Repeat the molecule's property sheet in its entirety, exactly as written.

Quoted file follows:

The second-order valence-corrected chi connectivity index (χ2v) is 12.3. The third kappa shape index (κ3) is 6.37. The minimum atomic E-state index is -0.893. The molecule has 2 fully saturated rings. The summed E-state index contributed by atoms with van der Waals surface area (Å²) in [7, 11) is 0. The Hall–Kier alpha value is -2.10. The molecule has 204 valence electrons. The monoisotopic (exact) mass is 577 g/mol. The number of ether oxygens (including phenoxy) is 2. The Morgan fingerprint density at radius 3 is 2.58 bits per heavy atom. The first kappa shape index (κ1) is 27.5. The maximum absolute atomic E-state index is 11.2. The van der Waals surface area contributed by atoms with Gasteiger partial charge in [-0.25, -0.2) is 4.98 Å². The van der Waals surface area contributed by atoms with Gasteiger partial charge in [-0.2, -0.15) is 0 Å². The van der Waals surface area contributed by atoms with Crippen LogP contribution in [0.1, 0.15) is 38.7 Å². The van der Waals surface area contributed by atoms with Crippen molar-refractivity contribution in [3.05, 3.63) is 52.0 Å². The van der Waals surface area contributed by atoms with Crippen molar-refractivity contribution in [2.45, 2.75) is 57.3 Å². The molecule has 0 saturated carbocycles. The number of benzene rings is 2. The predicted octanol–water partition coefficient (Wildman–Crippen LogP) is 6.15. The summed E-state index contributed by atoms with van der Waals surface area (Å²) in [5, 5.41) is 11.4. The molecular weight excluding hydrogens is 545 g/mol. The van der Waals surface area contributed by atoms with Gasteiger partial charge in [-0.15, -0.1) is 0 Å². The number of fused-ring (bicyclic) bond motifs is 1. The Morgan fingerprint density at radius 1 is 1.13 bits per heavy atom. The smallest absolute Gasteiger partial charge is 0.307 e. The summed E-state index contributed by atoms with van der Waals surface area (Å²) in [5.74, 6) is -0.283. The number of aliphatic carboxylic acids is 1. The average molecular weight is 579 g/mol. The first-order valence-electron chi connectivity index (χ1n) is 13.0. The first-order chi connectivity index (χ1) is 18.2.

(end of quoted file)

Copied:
The second-order valence-corrected chi connectivity index (χ2v) is 12.3. The third kappa shape index (κ3) is 6.37. The minimum atomic E-state index is -0.893. The molecule has 2 fully saturated rings. The summed E-state index contributed by atoms with van der Waals surface area (Å²) in [7, 11) is 0. The Hall–Kier alpha value is -2.10. The molecule has 204 valence electrons. The monoisotopic (exact) mass is 577 g/mol. The number of ether oxygens (including phenoxy) is 2. The Morgan fingerprint density at radius 3 is 2.58 bits per heavy atom. The first kappa shape index (κ1) is 27.5. The maximum absolute atomic E-state index is 11.2. The van der Waals surface area contributed by atoms with Gasteiger partial charge in [-0.25, -0.2) is 4.98 Å². The van der Waals surface area contributed by atoms with Gasteiger partial charge in [-0.2, -0.15) is 0 Å². The van der Waals surface area contributed by atoms with Crippen LogP contribution in [0.1, 0.15) is 38.7 Å². The van der Waals surface area contributed by atoms with Crippen molar-refractivity contribution in [3.05, 3.63) is 52.0 Å². The van der Waals surface area contributed by atoms with Crippen molar-refractivity contribution in [2.45, 2.75) is 57.3 Å². The molecule has 0 saturated carbocycles. The number of benzene rings is 2. The predicted octanol–water partition coefficient (Wildman–Crippen LogP) is 6.15. The summed E-state index contributed by atoms with van der Waals surface area (Å²) in [5, 5.41) is 11.4. The molecular weight excluding hydrogens is 545 g/mol. The van der Waals surface area contributed by atoms with Gasteiger partial charge in [-0.15, -0.1) is 0 Å². The number of fused-ring (bicyclic) bond motifs is 1. The Morgan fingerprint density at radius 1 is 1.13 bits per heavy atom. The smallest absolute Gasteiger partial charge is 0.307 e. The summed E-state index contributed by atoms with van der Waals surface area (Å²) in [5.74, 6) is -0.283. The number of aliphatic carboxylic acids is 1. The average molecular weight is 579 g/mol. The first-order valence-electron chi connectivity index (χ1n) is 13.0. The first-order chi connectivity index (χ1) is 18.2.